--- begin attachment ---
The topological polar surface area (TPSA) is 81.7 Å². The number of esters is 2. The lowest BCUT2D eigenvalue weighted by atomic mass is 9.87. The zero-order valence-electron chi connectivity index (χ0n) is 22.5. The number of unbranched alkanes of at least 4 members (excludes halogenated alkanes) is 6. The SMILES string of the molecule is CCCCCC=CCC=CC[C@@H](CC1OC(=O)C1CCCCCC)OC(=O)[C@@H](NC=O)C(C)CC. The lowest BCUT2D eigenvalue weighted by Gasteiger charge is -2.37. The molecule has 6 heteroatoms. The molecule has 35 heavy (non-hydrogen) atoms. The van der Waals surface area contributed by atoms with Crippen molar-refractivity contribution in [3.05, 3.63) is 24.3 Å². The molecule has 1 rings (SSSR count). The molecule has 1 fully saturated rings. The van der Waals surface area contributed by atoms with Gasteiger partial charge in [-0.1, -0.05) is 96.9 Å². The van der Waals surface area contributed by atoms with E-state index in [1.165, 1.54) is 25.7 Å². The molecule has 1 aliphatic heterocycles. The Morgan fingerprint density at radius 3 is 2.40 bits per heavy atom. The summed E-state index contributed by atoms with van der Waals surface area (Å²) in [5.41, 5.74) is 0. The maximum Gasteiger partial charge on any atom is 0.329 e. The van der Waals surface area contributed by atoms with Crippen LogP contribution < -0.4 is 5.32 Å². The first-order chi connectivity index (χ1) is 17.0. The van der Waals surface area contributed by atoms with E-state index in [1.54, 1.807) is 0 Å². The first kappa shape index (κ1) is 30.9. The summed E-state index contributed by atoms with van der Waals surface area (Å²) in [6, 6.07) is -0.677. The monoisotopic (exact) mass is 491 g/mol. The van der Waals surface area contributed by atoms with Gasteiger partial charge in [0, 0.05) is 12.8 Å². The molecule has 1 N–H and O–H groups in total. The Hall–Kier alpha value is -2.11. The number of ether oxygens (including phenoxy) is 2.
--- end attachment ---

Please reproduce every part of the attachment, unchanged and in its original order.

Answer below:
The topological polar surface area (TPSA) is 81.7 Å². The number of esters is 2. The lowest BCUT2D eigenvalue weighted by atomic mass is 9.87. The zero-order valence-electron chi connectivity index (χ0n) is 22.5. The number of unbranched alkanes of at least 4 members (excludes halogenated alkanes) is 6. The SMILES string of the molecule is CCCCCC=CCC=CC[C@@H](CC1OC(=O)C1CCCCCC)OC(=O)[C@@H](NC=O)C(C)CC. The lowest BCUT2D eigenvalue weighted by Gasteiger charge is -2.37. The molecule has 6 heteroatoms. The molecule has 35 heavy (non-hydrogen) atoms. The van der Waals surface area contributed by atoms with Crippen molar-refractivity contribution in [3.05, 3.63) is 24.3 Å². The molecule has 1 rings (SSSR count). The molecule has 1 fully saturated rings. The van der Waals surface area contributed by atoms with Gasteiger partial charge in [-0.1, -0.05) is 96.9 Å². The van der Waals surface area contributed by atoms with E-state index in [1.165, 1.54) is 25.7 Å². The molecule has 1 aliphatic heterocycles. The Morgan fingerprint density at radius 3 is 2.40 bits per heavy atom. The summed E-state index contributed by atoms with van der Waals surface area (Å²) in [5.41, 5.74) is 0. The maximum Gasteiger partial charge on any atom is 0.329 e. The van der Waals surface area contributed by atoms with Crippen LogP contribution < -0.4 is 5.32 Å². The first-order chi connectivity index (χ1) is 17.0. The van der Waals surface area contributed by atoms with E-state index in [1.54, 1.807) is 0 Å². The first kappa shape index (κ1) is 30.9. The summed E-state index contributed by atoms with van der Waals surface area (Å²) in [6, 6.07) is -0.677. The monoisotopic (exact) mass is 491 g/mol. The van der Waals surface area contributed by atoms with Gasteiger partial charge in [0, 0.05) is 12.8 Å². The molecule has 1 N–H and O–H groups in total. The Hall–Kier alpha value is -2.11. The number of ether oxygens (including phenoxy) is 2.